One of the most remarkable decisions in the history of Canadian courts powerfully reflects the principle that the provincial Crown cannot interfere with treaty rights. In Saanichton Marina Ltd. v. Claxton, (BCCA 1989) the highest court in British Columbia applied the principles established in White and Bob to confirm a trial level decision and thereby protect a Tsawout fishery recognized by the North Saanich Treaty of 1852 from a provincially authorized marina project. The provincial government had issued a licence of occupation – a form of property right – to the Saanichton Marina Ltd. company to build a breakwater and marina in Saanichton Bay. This would have interfered with the Tsawout people’s fisheries rights, so they sued to block the project.
The court wrote: “The words of the treaty upon which the present appeal turns are the following: ‘we are at liberty ... to carry on our fisheries as formerly.’” And that “it is clear that the word ‘fishery’ may be used to denote not only the right to catch fish but also the place where the right can be exercised.” The province’s legal theory was that they could make decisions that over time would ultimately extinguish the treaty rights:
"… the Crown contends that as settlement and development occurred in and around Saanichton Bay, the right of the Indians to carry on the fishery was gradually restricted and might ultimately, in certain parts of the bay, be extinguished."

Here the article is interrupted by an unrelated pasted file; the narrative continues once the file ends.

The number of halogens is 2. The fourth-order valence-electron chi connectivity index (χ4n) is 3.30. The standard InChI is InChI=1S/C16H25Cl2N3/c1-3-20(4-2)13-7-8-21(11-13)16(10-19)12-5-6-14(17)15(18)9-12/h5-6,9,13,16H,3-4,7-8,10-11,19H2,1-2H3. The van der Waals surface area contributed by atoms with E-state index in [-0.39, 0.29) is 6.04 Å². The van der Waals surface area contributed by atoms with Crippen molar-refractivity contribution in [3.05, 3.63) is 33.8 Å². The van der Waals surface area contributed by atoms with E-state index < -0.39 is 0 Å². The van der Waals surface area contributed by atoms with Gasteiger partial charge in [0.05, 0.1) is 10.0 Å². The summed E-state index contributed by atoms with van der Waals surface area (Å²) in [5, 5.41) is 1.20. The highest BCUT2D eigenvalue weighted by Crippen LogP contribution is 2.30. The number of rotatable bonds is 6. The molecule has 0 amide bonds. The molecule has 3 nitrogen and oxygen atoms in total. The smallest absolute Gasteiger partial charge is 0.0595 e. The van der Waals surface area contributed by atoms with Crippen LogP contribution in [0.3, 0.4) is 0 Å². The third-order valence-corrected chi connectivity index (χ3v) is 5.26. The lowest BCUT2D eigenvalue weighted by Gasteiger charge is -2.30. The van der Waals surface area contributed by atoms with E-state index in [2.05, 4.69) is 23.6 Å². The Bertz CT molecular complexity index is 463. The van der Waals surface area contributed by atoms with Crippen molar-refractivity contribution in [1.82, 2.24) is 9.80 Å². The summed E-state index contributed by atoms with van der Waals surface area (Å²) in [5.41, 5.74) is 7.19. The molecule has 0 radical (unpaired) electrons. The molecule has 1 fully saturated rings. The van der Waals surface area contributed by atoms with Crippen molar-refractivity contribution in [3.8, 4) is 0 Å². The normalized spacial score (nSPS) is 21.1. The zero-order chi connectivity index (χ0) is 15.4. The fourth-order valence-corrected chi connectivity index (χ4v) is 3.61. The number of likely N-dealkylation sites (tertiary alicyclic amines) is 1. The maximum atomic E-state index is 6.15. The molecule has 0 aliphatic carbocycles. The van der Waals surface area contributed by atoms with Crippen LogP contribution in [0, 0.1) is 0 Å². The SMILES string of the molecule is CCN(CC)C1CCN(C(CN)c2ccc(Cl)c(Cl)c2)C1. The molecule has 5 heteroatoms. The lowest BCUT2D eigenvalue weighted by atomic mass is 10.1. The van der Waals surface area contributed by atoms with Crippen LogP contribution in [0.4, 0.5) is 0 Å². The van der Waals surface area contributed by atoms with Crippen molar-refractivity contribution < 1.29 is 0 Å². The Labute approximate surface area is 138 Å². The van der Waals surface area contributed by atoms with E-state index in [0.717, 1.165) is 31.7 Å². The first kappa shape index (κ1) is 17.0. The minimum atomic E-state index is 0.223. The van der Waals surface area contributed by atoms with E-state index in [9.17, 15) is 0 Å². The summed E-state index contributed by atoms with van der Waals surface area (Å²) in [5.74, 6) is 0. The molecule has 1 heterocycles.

The justices rejected this argument and stated that the Tsawout right to fish is unqualified:
"However, unlike the provisions of the treaties considered in these decisions, upon which the Crown relies, the right to fish, unlike the right to hunt, is not qualified or limited to unoccupied lands or qualified in any other respect. In my opinion, the treaty right with respect to the fishery should not be held to be so restricted."
Their conclusion was a resounding statement of the power of the Treaty rights to prevail over Crown authorizations that would permit projects inconsistent with the continuity of the rights:
"In my opinion, construction of the marina will derogate from the right of the Indians to carry on their fisheries as formerly in the area of Saanichton Bay which is protected by the treaty. To begin with it will limit and impede their right of access to an important area of the bay. Further they will not be able to carry on the stationary crab fishery as formerly, indeed with the loss of the eel grass, that part of the fishery will be destroyed in the area to be dredged. Construction will also disrupt other parts of the fishery in that area as well.
The development that has already occurred around the bay has not had such a serious effect on the fishery. This development, while of only a small area of the bay, will have a harmful impact on the right of fishery granted to the Indians by the treaty.